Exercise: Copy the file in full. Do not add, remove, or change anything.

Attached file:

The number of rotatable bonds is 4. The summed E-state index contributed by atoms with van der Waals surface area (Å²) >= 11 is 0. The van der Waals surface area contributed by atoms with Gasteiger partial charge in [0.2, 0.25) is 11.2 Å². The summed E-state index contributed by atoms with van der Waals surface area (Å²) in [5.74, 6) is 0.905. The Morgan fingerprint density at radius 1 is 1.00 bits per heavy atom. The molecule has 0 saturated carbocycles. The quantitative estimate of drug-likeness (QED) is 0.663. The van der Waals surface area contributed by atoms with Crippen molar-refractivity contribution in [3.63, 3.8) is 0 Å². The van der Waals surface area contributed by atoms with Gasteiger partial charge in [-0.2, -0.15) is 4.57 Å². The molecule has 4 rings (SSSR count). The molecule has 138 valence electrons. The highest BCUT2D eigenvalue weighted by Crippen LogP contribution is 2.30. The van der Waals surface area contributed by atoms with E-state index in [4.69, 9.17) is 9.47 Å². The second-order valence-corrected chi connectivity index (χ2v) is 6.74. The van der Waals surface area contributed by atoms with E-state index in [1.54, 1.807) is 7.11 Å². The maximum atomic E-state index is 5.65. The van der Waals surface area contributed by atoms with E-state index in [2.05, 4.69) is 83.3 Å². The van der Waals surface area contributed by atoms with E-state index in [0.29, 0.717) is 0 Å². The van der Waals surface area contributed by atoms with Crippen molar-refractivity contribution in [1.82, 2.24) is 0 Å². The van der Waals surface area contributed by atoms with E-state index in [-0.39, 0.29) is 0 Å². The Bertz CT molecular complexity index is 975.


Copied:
The number of rotatable bonds is 4. The summed E-state index contributed by atoms with van der Waals surface area (Å²) >= 11 is 0. The van der Waals surface area contributed by atoms with Gasteiger partial charge in [0.2, 0.25) is 11.2 Å². The summed E-state index contributed by atoms with van der Waals surface area (Å²) in [5.74, 6) is 0.905. The Morgan fingerprint density at radius 1 is 1.00 bits per heavy atom. The molecule has 0 saturated carbocycles. The quantitative estimate of drug-likeness (QED) is 0.663. The van der Waals surface area contributed by atoms with Crippen molar-refractivity contribution in [3.63, 3.8) is 0 Å². The van der Waals surface area contributed by atoms with Gasteiger partial charge in [-0.2, -0.15) is 4.57 Å². The molecule has 4 rings (SSSR count). The molecule has 138 valence electrons. The highest BCUT2D eigenvalue weighted by Crippen LogP contribution is 2.30. The van der Waals surface area contributed by atoms with E-state index in [4.69, 9.17) is 9.47 Å². The second-order valence-corrected chi connectivity index (χ2v) is 6.74. The van der Waals surface area contributed by atoms with E-state index in [1.54, 1.807) is 7.11 Å². The maximum atomic E-state index is 5.65. The van der Waals surface area contributed by atoms with E-state index in [2.05, 4.69) is 83.3 Å². The van der Waals surface area contributed by atoms with E-state index in [0.29, 0.717) is 0 Å². The van der Waals surface area contributed by atoms with Crippen molar-refractivity contribution in [1.82, 2.24) is 0 Å². The van der Waals surface area contributed by atoms with E-state index in [-0.39, 0.29) is 0 Å². The Bertz CT molecular complexity index is 975.